Gynecology

The support girls need before their first menstruation


We all get this stage of female development, which can cause us discomfort and even fear, but as parents it is important to be present to accompany and advise young girls in their first menstruation. Do you remember how it was the first time your period came down? Did you notice that you lacked some knowledge and a conversation with their parents? The support girls need before their first menstruation.

Menstruation has been, for ages, a delicate subject, to the point of being considered a taboo and therefore thousands of mothers did not speak to their girls before about what menstruation was, why it came or the care they need to have.

That was the case with my mom, who was terrified the first time she had her period because she thought she had hurt her thighs with something. Instead, she learned from this misinformation mistake and gave me all the knowledge about it, so my first period was nothing creepy, but as an invitation to a new stage. And that is precisely the support that girls need to have as they approach their development time.

Is it necessary to involve both parents? Of course! Although men do not have a period, that is not a factor for not offering information on the care their daughters need during their first menstruation and those that continue. How? Just listening and giving whatever support the girls need to have.

If you are by their side from the first moment, girls and young people will feel more comfortable with the changes that arise at this stage and will avoid secretly seeking information from untrustworthy sources that generate future problems. If you are a mother or father and this is your first time with this moment of your daughter's development, don't worry. Keep these tips in mind that may help you.

Information and knowledge
Ignorance is people's worst enemy, so as parents, it is important for both of you to soak up all the knowledge you may need about what surrounds menstruation, including feelings and physical discomforts such as hormonal disorders, body changes, changes of humor and sensitivity. As well as the care your daughters need, how to use pads and what medications can help them.

How is all this transmitted to girls? In the same way that you want to teach them new knowledge, meeting as a family and providing clear and simple information that they can understand, emphasizing that it is a completely normal process, but that it represents a new stage of care and responsibility.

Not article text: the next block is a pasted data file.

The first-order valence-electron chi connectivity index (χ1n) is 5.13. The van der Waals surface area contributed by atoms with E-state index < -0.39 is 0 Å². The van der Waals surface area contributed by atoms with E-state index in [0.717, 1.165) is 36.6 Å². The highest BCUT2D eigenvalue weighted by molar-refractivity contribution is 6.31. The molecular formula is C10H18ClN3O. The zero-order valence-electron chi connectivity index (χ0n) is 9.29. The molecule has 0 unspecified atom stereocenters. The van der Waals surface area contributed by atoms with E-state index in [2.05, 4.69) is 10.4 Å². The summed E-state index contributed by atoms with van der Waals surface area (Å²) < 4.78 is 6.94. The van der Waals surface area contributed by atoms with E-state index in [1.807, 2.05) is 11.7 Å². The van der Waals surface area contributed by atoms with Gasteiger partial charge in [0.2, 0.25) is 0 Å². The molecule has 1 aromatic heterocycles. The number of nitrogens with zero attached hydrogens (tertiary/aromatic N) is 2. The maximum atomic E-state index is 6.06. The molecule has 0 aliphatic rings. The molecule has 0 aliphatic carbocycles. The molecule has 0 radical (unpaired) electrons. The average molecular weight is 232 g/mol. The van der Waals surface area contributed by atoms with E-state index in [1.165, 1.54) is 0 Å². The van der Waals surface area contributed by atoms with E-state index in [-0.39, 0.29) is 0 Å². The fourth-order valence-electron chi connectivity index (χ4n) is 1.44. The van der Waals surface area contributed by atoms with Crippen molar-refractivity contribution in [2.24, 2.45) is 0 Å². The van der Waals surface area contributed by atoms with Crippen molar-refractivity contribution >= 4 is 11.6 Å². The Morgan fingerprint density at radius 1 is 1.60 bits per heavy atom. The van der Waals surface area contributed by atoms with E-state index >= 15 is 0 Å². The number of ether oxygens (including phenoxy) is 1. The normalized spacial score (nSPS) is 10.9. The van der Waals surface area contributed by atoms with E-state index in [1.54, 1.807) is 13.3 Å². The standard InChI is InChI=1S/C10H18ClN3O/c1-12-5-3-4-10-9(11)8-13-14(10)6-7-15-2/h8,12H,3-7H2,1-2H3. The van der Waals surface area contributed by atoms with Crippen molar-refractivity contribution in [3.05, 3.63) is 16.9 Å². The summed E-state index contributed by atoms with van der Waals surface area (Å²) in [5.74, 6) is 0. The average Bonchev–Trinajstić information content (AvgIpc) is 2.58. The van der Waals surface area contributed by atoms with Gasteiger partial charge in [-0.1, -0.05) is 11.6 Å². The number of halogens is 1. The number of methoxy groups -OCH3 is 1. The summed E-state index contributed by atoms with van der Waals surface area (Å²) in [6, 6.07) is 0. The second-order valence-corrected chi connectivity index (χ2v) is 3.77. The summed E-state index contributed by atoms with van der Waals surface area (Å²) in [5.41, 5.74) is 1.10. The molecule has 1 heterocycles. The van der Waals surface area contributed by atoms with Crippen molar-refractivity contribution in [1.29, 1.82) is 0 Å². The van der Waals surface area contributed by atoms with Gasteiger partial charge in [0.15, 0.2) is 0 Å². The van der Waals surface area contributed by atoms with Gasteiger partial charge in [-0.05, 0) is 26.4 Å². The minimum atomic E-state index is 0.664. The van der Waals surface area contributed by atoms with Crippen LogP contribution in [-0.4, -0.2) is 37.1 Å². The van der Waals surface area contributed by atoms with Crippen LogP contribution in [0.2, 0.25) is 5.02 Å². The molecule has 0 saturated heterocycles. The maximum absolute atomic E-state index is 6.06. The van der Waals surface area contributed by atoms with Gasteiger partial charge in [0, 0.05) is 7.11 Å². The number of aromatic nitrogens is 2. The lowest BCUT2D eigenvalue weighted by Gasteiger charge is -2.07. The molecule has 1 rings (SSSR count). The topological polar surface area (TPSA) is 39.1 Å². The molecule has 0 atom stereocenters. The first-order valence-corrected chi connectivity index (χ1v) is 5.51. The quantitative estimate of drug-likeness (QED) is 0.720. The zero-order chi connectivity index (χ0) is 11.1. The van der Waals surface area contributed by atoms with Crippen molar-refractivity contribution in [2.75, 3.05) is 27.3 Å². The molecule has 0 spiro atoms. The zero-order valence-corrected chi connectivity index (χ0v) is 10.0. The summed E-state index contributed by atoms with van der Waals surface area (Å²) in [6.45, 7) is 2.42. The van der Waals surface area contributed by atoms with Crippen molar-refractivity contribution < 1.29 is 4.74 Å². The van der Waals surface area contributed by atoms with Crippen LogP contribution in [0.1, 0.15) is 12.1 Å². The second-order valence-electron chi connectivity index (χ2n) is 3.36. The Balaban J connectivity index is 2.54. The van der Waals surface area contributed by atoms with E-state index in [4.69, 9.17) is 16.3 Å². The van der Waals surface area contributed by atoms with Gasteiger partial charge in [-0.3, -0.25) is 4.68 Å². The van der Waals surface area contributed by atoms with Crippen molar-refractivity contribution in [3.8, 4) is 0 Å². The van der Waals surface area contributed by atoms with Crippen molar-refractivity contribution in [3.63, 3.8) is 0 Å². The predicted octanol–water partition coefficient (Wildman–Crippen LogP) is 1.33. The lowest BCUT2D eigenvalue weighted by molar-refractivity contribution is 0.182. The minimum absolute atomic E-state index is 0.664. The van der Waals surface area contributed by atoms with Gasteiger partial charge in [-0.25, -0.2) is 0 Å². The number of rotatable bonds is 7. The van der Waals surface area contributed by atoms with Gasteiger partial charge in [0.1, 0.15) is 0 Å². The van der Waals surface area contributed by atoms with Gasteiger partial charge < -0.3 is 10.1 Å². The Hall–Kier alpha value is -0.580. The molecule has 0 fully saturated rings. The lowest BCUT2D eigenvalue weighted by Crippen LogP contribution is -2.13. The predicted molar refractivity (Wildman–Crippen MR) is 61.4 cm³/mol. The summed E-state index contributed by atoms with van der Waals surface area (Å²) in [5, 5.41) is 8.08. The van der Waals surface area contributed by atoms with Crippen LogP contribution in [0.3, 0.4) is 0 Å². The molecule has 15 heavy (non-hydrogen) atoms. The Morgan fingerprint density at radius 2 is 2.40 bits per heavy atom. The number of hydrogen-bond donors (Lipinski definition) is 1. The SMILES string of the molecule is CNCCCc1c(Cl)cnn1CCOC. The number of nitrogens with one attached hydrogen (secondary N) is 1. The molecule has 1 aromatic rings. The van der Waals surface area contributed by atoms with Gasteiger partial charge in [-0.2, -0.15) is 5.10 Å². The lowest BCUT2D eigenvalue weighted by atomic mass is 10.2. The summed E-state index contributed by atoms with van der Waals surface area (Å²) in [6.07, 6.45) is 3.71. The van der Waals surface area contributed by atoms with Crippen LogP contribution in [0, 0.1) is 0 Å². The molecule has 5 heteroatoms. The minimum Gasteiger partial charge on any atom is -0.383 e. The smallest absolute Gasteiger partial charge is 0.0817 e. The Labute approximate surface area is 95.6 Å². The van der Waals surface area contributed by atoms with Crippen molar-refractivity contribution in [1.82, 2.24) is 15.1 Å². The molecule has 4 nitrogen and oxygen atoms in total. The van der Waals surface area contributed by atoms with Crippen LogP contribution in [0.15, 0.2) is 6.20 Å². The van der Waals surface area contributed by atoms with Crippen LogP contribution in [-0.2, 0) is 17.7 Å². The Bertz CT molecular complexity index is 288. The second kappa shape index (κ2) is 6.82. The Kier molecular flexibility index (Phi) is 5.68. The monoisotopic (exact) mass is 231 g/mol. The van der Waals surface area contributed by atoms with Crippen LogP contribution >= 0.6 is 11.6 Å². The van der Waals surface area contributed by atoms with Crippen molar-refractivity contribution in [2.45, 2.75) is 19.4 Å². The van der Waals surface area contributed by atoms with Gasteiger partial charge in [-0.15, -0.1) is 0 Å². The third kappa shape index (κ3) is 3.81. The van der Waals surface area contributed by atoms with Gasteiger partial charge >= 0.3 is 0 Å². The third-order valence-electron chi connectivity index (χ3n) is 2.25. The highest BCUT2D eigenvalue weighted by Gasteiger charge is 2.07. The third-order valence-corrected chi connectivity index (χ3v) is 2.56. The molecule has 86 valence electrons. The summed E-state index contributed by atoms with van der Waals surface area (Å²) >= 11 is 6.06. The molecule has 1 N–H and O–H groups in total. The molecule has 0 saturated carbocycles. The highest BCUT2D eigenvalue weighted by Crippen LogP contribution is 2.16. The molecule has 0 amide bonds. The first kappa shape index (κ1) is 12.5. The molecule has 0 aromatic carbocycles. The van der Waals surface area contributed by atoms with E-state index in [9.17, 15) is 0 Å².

Don't dismiss sex ed
You cannot be shy about it, I know that it can be difficult for you to talk about sexual care with your daughter, but it is necessary because, with the onset of menstruation, the fertile period also begins. So it's a good time to talk about birth control, sexual interests, and responsibility about the best time to choose your future sexual activism wisely.

Avoid transmitting negative feelings
Many people show a certain repulsion towards female menstruation, transmitting negative feelings of shame due to the waste of blood, being seen buying sanitary napkins, contraceptive pills to regulate their discomforts or inciting only the use of clothes that cover it completely. This is mainly due to being a misinformation error or created myths, but this can affect the safety of young women, to the point of preventing them from leaving their homes or avoiding social interaction.

Teach how to keep a record
It is important that your daughter manages a planning regarding her menstrual cycle, in this way she can have the option of being prepared for an event or buying everything she needs. They can even write down all the feelings and physical discomforts they may have to distinguish any abnormality.

A great option is to download a menstrual calendar mobile app that is offered on digital platforms and thus keep all your records in your hands.

Independence and responsibility
Although it is important that your daughter or daughters have your support as a mother or father, it is equally essential that you teach them to take responsibility for their menstrual period and the care they need to have, since it is something that falls to her and not to you. As parents, your role was to be a guidance guide. But it is also important to respect their privacy about how they go about their day to day.

The idea is that girls can continue with their normal interaction and not limit them and this is achieved by transmitting confidence about not hiding it, but rather trying to adapt menstruation to their daily routine.

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Video: My First Period (September 2020).